- Dry retting: the stalks are laid in the field out in the open to dry under the Sun. Most of the nutrients extracted by the plant return to the soil as the leaves decompose.
- Wet retting: In wet retting, the hemp stalks are soaked in water (in a tank, pound, or flowing water bodies) for at least a week. The water helps break down the unwanted cellular tissues binding the fiber.
Retting also clears away any dust, insects, and other contaminants from the hemp stalks.
Next, these softened help stalks are broken using breakers, or hammermill to separate the fibrous section from its woody core.
The hemp fibres so obtained are beaten with a long paddle. Beating the fibres starts to release them from the stalk. Then, you let the fibres dry in the sun for another three to five days after coating them with soft clay. The final step in preparing the hemp fibre is to twist the strands of fibres. This creates a bundle called roving, which is easy to spin.
The hemp roving is now ready to pass through a spinning machine to produce hemp yarn. Traditionally, the fibres are wetter to make even softer yarn. At this stage, the same processes that are used to make other fabrics are used to make hemp fabric. Thus obtained yarn is woven into tight fabrics, and these fabrics may be used for a variety of consumer purposes like hats, bags, and other articles of clothing.
Why should you choose Hemp products?
Hemp fibres are tested for tensile strength, fineness (fibre diameter), moisture content, etc. at every stage of production. Hence, hemp fabric is highly popular in clothing since it is resistant to wear and tear. Unlike cotton apparel, which falls apart, warp, or shrinks after a few washes, hemp items retain their shape and integrity for years and years. Its high absorbability and durability make it a great substance to make bags, towels, blankets, and duvets with.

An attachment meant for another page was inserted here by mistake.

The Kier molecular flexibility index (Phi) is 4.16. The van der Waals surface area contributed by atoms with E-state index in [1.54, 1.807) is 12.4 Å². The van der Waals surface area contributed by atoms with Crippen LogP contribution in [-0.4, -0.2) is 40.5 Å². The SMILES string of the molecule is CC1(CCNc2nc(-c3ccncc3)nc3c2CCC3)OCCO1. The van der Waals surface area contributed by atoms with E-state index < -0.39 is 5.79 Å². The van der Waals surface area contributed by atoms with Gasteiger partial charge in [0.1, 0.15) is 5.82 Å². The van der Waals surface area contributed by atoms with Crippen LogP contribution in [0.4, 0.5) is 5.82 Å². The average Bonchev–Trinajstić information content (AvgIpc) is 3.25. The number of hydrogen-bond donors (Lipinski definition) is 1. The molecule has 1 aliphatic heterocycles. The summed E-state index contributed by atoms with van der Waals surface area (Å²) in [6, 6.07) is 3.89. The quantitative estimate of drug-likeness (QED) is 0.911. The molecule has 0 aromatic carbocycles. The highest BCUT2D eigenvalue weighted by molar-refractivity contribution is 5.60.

Read: Why Choose Hemp Bags?
Hemp is also one of the least waste-producing fabrics. During fibre processing, the core fibre is saved and usually used to make paper, horse bedding, or construction materials. Even the dirt and small chips of the core are used as a high nutrient soil additive.
Hemp bags are known for being strong, durable, and most importantly sustainable. They cause no pollution since they emit no CO2. The hemp plant is capable of capturing CO2 and turning it into oxygen.
100% hemp products are fully compostable and bio-degradable. Where it takes an average plastic bottle roughly 450 years to decompose, hemp products are decomposed in 6 months in the proper environment. Hemp is also a non-water-intensive crop which makes it a more sustainable choice than cotton. Furthermore, hemp fibre is ten times stronger than cotton.
The very obvious bottom line here is that 100% hemp products are fully biodegradable. At every stage of production (sowing, growing, harvesting, processing, and disposing of), hemp is exceptionally more sustainable than conventional cotton. Hemp products are strong, durable, as well as attractive. Locally made hemp bags and clothing in Nepal are organic and support skilled workers in rural areas. All these reasons make hemp worthy a shot in your daily life. Purchase 100% hemp products grown, processed and made in Nepal from our website. Making conscious decisions is a choice and it is high time we started making a change to protect our planet.
Check out the range of bags made of Himalayan Hemp available at our website himalayanmerch.com: